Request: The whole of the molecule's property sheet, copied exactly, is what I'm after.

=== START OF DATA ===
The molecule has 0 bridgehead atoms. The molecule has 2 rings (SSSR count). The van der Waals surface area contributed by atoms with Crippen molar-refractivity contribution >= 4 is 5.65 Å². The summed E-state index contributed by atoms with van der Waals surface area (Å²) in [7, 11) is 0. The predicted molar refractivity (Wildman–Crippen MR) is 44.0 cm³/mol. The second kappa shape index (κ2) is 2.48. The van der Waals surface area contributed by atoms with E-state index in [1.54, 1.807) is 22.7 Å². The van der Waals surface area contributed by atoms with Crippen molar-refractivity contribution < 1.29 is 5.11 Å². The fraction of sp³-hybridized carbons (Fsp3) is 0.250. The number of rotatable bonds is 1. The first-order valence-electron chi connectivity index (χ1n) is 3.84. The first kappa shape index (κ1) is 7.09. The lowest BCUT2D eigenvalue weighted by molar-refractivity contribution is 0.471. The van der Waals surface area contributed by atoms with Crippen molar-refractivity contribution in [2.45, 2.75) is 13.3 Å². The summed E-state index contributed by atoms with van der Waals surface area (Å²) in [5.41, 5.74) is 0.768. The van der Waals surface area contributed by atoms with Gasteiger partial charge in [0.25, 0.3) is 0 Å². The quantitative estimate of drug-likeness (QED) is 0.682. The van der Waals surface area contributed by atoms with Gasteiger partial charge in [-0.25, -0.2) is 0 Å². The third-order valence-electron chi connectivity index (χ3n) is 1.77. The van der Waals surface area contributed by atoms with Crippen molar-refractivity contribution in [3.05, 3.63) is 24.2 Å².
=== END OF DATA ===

The molecule has 0 bridgehead atoms. The molecule has 2 rings (SSSR count). The van der Waals surface area contributed by atoms with Crippen molar-refractivity contribution >= 4 is 5.65 Å². The summed E-state index contributed by atoms with van der Waals surface area (Å²) in [7, 11) is 0. The predicted molar refractivity (Wildman–Crippen MR) is 44.0 cm³/mol. The second kappa shape index (κ2) is 2.48. The van der Waals surface area contributed by atoms with E-state index in [1.54, 1.807) is 22.7 Å². The van der Waals surface area contributed by atoms with Crippen molar-refractivity contribution < 1.29 is 5.11 Å². The fraction of sp³-hybridized carbons (Fsp3) is 0.250. The number of rotatable bonds is 1. The first-order valence-electron chi connectivity index (χ1n) is 3.84. The first kappa shape index (κ1) is 7.09. The lowest BCUT2D eigenvalue weighted by molar-refractivity contribution is 0.471. The van der Waals surface area contributed by atoms with Crippen molar-refractivity contribution in [2.45, 2.75) is 13.3 Å². The summed E-state index contributed by atoms with van der Waals surface area (Å²) in [5.41, 5.74) is 0.768. The van der Waals surface area contributed by atoms with Gasteiger partial charge in [0.25, 0.3) is 0 Å². The quantitative estimate of drug-likeness (QED) is 0.682. The van der Waals surface area contributed by atoms with Gasteiger partial charge in [-0.25, -0.2) is 0 Å². The third-order valence-electron chi connectivity index (χ3n) is 1.77. The van der Waals surface area contributed by atoms with Crippen molar-refractivity contribution in [3.05, 3.63) is 24.2 Å².